845 F2d 545 Is Ho v. Martin Marietta Corporation

845 F.2d 545

46 Fair Empl.Prac.Cas. 1615,
46 Empl. Prac. Dec. P 37,983, 56 USLW 2735,
11 Fed.R.Serv.3d 410

Howard I.S. HO, Plaintiff-Appellant,

No. 87-3883

Summary Calendar.

United States Court of Appeals,
Fifth Circuit.

May 20, 1988.

Joseph G. Albe, New Orleans, La., for plaintiff-appellant.

Barbara Ryniker Evans, Kimberly Wooten, New Orleans, La., for Martin Marietta & Golla.

Appeal from the United States District Court for the Eastern District of Louisiana.

Before RUBIN, REAVLEY and SMITH, Circuit Judges.


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This case regards the enforcement of a settlement of a federal cause of action brought in federal court. Plaintiff, Howard Ho, settled a job discrimination suit which he originally brought against defendant, Martin Marietta Corporation ("Marietta"), under Title VII of the Civil Rights Act of 1964, 42 U.S.C. Sec. 2000e, and under 42 U.S.C. Sec. 1981. Five months after settling with Marietta, Ho filed a worker's compensation claim in Louisiana. Marietta moved for summary judgment in the court below to enforce the agreement and judgment that had settled Ho's claims with Marietta, and Ho countered by filing his own motion for partial summary judgment. The federal magistrate who had entered judgment on the original settlement ruled in Marietta's favor on both motions. We now affirm.



After extensive negotiation with Marietta, Ho agreed in May 1987 to settle a Title VII action for job discrimination which he had brought against Marietta. In that settlement agreement, Ho agreed to waive "all actions, claims or lawsuits whatsoever, which [Ho] ... [had] or might have in the future against Martin Marietta Corporation ... as a result of any common law, federal or state contract or tort claim or cause of action ... and/or ... as a result of [Ho's] employment by and termination of employment from Martin Marietta Corporation."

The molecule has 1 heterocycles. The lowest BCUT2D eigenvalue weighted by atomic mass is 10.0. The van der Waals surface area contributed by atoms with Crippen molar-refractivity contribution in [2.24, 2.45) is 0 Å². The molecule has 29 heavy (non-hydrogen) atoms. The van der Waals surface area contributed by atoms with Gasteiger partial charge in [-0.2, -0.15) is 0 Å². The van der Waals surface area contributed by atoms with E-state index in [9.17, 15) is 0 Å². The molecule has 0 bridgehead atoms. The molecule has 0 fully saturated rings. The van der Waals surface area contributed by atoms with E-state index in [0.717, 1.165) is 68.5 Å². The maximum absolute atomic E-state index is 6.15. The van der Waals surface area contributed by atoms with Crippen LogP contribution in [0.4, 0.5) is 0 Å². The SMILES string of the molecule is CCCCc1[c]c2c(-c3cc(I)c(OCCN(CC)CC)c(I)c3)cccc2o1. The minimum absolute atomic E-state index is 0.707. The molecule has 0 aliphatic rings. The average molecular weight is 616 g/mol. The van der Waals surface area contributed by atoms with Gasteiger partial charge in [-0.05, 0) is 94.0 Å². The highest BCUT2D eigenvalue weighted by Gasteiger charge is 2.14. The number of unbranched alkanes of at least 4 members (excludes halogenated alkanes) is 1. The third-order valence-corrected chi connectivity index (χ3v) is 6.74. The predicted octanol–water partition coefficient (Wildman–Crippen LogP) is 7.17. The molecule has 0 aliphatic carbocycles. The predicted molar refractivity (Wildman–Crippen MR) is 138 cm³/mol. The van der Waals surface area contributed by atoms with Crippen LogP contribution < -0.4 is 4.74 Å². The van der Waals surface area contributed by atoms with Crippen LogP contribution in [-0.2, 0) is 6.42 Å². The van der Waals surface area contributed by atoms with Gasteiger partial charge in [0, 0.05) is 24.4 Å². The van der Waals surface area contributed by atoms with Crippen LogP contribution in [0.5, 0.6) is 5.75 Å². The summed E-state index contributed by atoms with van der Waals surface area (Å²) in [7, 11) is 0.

Ho appeared in federal court to finalize the settlement and to have it entered as a judgment in his Title VII action. In open court, Ho engaged in the following colloquy with the magistrate:THE COURT: Okay. You understand, sir, that in signing these documents that you have no further claims against Martin Marietta ... as a result of the matters you brought the lawsuit on; you understand that?


MR. HO: I understand.


THE COURT: Okay. And that no matter what happens, whether you ultimately feel that you need more money or not, you have no right to go against [Marietta] and ask [it] for one more thing. You understand that?


MR. HO: I understand that.


In spite of the precise terms of the settlement and the warnings of the court, Ho filed a worker's compensation claim clearly covered by the settlement and based upon the same facts upon which he had filed his Title VII action. Marietta filed a motion to reopen the Title VII action and to grant it summary judgment to enforce the agreement and judgment. Ho, arguing that the federal courts did not have jurisdiction to accept a settlement of a worker's compensation claim, filed a motion for partial summary judgment. The magistrate who had entered judgment on the original settlement granted Marietta's motion and denied Ho's.

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The magistrate gave Ho the alternative of either dropping his worker's compensation claim within one week, or returning the $200,000 he received for settling his Title VII action with Martin Marietta whereupon the Title VII action would be reopened for trial. The magistrate also imposed attorneys' fees on Ho for the summary judgment proceedings, and has ordered that Ho pay attorneys' fees should the Title VII action be tried and should Ho lose at trial.1 Ho appeals both the failure to grant him partial summary judgment and the imposition of sanctions.